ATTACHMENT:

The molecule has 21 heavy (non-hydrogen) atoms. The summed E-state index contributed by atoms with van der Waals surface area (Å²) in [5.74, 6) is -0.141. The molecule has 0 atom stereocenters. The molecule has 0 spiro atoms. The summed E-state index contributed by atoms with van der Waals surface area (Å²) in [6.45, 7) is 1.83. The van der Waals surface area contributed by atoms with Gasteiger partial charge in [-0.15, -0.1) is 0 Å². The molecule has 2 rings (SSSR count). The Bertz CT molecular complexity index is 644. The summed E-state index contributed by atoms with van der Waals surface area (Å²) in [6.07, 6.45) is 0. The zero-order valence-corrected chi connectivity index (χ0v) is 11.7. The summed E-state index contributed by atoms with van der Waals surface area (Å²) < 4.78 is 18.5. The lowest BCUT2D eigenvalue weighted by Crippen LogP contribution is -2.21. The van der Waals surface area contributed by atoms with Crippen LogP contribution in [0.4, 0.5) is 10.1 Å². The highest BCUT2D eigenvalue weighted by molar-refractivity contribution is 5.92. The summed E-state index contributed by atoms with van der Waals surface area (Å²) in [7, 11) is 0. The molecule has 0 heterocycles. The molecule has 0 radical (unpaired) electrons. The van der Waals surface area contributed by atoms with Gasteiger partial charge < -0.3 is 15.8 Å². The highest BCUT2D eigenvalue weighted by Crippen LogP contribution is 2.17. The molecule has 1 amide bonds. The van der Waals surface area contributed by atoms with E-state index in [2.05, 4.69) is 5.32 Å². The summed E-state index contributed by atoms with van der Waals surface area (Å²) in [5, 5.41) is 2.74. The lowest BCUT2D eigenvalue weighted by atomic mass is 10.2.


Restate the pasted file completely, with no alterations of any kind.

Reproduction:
The molecule has 21 heavy (non-hydrogen) atoms. The summed E-state index contributed by atoms with van der Waals surface area (Å²) in [5.74, 6) is -0.141. The molecule has 0 atom stereocenters. The molecule has 0 spiro atoms. The summed E-state index contributed by atoms with van der Waals surface area (Å²) in [6.45, 7) is 1.83. The van der Waals surface area contributed by atoms with Gasteiger partial charge in [-0.15, -0.1) is 0 Å². The molecule has 2 rings (SSSR count). The Bertz CT molecular complexity index is 644. The summed E-state index contributed by atoms with van der Waals surface area (Å²) in [6.07, 6.45) is 0. The zero-order valence-corrected chi connectivity index (χ0v) is 11.7. The summed E-state index contributed by atoms with van der Waals surface area (Å²) < 4.78 is 18.5. The lowest BCUT2D eigenvalue weighted by Crippen LogP contribution is -2.21. The van der Waals surface area contributed by atoms with Crippen LogP contribution in [0.4, 0.5) is 10.1 Å². The highest BCUT2D eigenvalue weighted by molar-refractivity contribution is 5.92. The summed E-state index contributed by atoms with van der Waals surface area (Å²) in [7, 11) is 0. The molecule has 0 heterocycles. The molecule has 0 radical (unpaired) electrons. The van der Waals surface area contributed by atoms with Gasteiger partial charge < -0.3 is 15.8 Å². The highest BCUT2D eigenvalue weighted by Crippen LogP contribution is 2.17. The molecule has 1 amide bonds. The van der Waals surface area contributed by atoms with E-state index in [2.05, 4.69) is 5.32 Å². The summed E-state index contributed by atoms with van der Waals surface area (Å²) in [5, 5.41) is 2.74. The lowest BCUT2D eigenvalue weighted by atomic mass is 10.2.